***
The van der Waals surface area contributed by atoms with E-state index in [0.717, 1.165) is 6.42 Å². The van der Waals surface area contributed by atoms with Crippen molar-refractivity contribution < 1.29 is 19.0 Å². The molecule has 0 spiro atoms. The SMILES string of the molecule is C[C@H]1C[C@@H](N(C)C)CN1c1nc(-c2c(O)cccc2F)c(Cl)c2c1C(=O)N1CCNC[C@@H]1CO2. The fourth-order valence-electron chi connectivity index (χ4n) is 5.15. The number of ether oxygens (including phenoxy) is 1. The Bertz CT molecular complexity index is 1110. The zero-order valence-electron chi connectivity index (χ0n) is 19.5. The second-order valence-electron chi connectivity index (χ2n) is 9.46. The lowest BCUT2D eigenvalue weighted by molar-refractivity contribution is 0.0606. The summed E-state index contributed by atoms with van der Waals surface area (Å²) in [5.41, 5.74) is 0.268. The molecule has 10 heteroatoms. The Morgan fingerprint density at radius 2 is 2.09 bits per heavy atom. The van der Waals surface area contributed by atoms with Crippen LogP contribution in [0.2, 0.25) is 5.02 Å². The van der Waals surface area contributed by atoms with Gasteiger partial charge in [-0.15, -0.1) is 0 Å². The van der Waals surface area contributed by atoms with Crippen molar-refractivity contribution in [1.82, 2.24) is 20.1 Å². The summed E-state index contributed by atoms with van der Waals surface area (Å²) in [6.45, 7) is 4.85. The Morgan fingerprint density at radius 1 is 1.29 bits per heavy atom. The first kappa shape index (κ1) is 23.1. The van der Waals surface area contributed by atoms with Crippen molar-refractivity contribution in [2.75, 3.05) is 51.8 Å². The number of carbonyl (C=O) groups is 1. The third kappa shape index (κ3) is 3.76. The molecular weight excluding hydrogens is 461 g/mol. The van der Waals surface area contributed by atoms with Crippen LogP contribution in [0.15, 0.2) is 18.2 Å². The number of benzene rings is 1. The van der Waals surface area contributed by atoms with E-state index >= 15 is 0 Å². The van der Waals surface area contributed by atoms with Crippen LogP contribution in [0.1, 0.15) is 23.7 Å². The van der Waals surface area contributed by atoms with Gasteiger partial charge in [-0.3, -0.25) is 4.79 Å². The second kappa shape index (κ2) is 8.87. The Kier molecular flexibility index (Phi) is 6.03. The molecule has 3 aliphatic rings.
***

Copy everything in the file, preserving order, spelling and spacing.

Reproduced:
The van der Waals surface area contributed by atoms with E-state index in [0.717, 1.165) is 6.42 Å². The van der Waals surface area contributed by atoms with Crippen molar-refractivity contribution < 1.29 is 19.0 Å². The molecule has 0 spiro atoms. The SMILES string of the molecule is C[C@H]1C[C@@H](N(C)C)CN1c1nc(-c2c(O)cccc2F)c(Cl)c2c1C(=O)N1CCNC[C@@H]1CO2. The fourth-order valence-electron chi connectivity index (χ4n) is 5.15. The number of ether oxygens (including phenoxy) is 1. The Bertz CT molecular complexity index is 1110. The zero-order valence-electron chi connectivity index (χ0n) is 19.5. The second-order valence-electron chi connectivity index (χ2n) is 9.46. The lowest BCUT2D eigenvalue weighted by molar-refractivity contribution is 0.0606. The summed E-state index contributed by atoms with van der Waals surface area (Å²) in [5.41, 5.74) is 0.268. The molecule has 10 heteroatoms. The Morgan fingerprint density at radius 2 is 2.09 bits per heavy atom. The van der Waals surface area contributed by atoms with Crippen LogP contribution in [0.2, 0.25) is 5.02 Å². The van der Waals surface area contributed by atoms with Gasteiger partial charge in [-0.15, -0.1) is 0 Å². The van der Waals surface area contributed by atoms with Crippen molar-refractivity contribution in [1.82, 2.24) is 20.1 Å². The summed E-state index contributed by atoms with van der Waals surface area (Å²) in [6.45, 7) is 4.85. The Morgan fingerprint density at radius 1 is 1.29 bits per heavy atom. The first kappa shape index (κ1) is 23.1. The van der Waals surface area contributed by atoms with Crippen molar-refractivity contribution in [2.75, 3.05) is 51.8 Å². The number of carbonyl (C=O) groups is 1. The third kappa shape index (κ3) is 3.76. The molecular weight excluding hydrogens is 461 g/mol. The van der Waals surface area contributed by atoms with Crippen LogP contribution in [0.15, 0.2) is 18.2 Å². The number of benzene rings is 1. The van der Waals surface area contributed by atoms with E-state index >= 15 is 0 Å². The van der Waals surface area contributed by atoms with Crippen LogP contribution in [0.1, 0.15) is 23.7 Å². The van der Waals surface area contributed by atoms with Gasteiger partial charge in [-0.3, -0.25) is 4.79 Å². The second kappa shape index (κ2) is 8.87. The Kier molecular flexibility index (Phi) is 6.03. The molecule has 3 aliphatic rings.